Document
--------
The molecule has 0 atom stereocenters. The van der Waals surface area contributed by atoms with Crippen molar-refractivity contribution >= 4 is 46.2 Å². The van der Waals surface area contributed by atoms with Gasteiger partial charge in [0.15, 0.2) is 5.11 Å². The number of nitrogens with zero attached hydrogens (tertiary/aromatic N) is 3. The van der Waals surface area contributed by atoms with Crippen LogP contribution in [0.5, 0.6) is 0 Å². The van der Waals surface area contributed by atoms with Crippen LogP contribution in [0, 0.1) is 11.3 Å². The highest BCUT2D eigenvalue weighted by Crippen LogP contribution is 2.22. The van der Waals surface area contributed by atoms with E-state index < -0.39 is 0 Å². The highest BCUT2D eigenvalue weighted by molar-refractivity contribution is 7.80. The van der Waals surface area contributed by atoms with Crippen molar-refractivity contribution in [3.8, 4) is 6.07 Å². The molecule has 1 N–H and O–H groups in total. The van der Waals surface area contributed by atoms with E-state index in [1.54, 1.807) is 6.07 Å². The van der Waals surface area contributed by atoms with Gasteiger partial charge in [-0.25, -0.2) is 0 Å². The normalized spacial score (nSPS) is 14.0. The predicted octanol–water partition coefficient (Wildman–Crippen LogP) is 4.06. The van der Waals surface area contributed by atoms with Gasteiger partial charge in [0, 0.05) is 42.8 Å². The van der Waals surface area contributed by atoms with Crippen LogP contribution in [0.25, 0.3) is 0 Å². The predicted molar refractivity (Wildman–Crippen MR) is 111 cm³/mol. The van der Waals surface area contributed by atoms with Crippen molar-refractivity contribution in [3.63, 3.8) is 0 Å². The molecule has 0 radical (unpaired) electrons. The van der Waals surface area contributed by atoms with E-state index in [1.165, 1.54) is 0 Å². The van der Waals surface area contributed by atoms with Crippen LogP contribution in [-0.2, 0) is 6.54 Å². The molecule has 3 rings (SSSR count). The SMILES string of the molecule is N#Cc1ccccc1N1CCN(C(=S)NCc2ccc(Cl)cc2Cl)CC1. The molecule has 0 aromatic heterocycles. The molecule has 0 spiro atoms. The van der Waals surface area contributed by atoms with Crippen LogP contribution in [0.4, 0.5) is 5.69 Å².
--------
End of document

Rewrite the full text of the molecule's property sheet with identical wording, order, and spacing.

The molecule has 0 atom stereocenters. The van der Waals surface area contributed by atoms with Crippen molar-refractivity contribution >= 4 is 46.2 Å². The van der Waals surface area contributed by atoms with Gasteiger partial charge in [0.15, 0.2) is 5.11 Å². The number of nitrogens with zero attached hydrogens (tertiary/aromatic N) is 3. The van der Waals surface area contributed by atoms with Crippen LogP contribution in [0.5, 0.6) is 0 Å². The van der Waals surface area contributed by atoms with Crippen LogP contribution in [0, 0.1) is 11.3 Å². The highest BCUT2D eigenvalue weighted by Crippen LogP contribution is 2.22. The van der Waals surface area contributed by atoms with E-state index < -0.39 is 0 Å². The highest BCUT2D eigenvalue weighted by molar-refractivity contribution is 7.80. The van der Waals surface area contributed by atoms with Crippen molar-refractivity contribution in [3.8, 4) is 6.07 Å². The molecule has 1 N–H and O–H groups in total. The van der Waals surface area contributed by atoms with E-state index in [1.54, 1.807) is 6.07 Å². The van der Waals surface area contributed by atoms with Gasteiger partial charge in [-0.25, -0.2) is 0 Å². The normalized spacial score (nSPS) is 14.0. The predicted octanol–water partition coefficient (Wildman–Crippen LogP) is 4.06. The van der Waals surface area contributed by atoms with Gasteiger partial charge in [0, 0.05) is 42.8 Å². The van der Waals surface area contributed by atoms with Crippen LogP contribution in [0.25, 0.3) is 0 Å². The predicted molar refractivity (Wildman–Crippen MR) is 111 cm³/mol. The van der Waals surface area contributed by atoms with Crippen molar-refractivity contribution in [3.63, 3.8) is 0 Å². The molecule has 0 radical (unpaired) electrons. The van der Waals surface area contributed by atoms with E-state index in [1.165, 1.54) is 0 Å². The van der Waals surface area contributed by atoms with Crippen LogP contribution in [-0.2, 0) is 6.54 Å². The molecule has 3 rings (SSSR count). The SMILES string of the molecule is N#Cc1ccccc1N1CCN(C(=S)NCc2ccc(Cl)cc2Cl)CC1. The molecule has 0 aromatic heterocycles. The molecule has 0 spiro atoms. The van der Waals surface area contributed by atoms with Crippen LogP contribution in [0.4, 0.5) is 5.69 Å².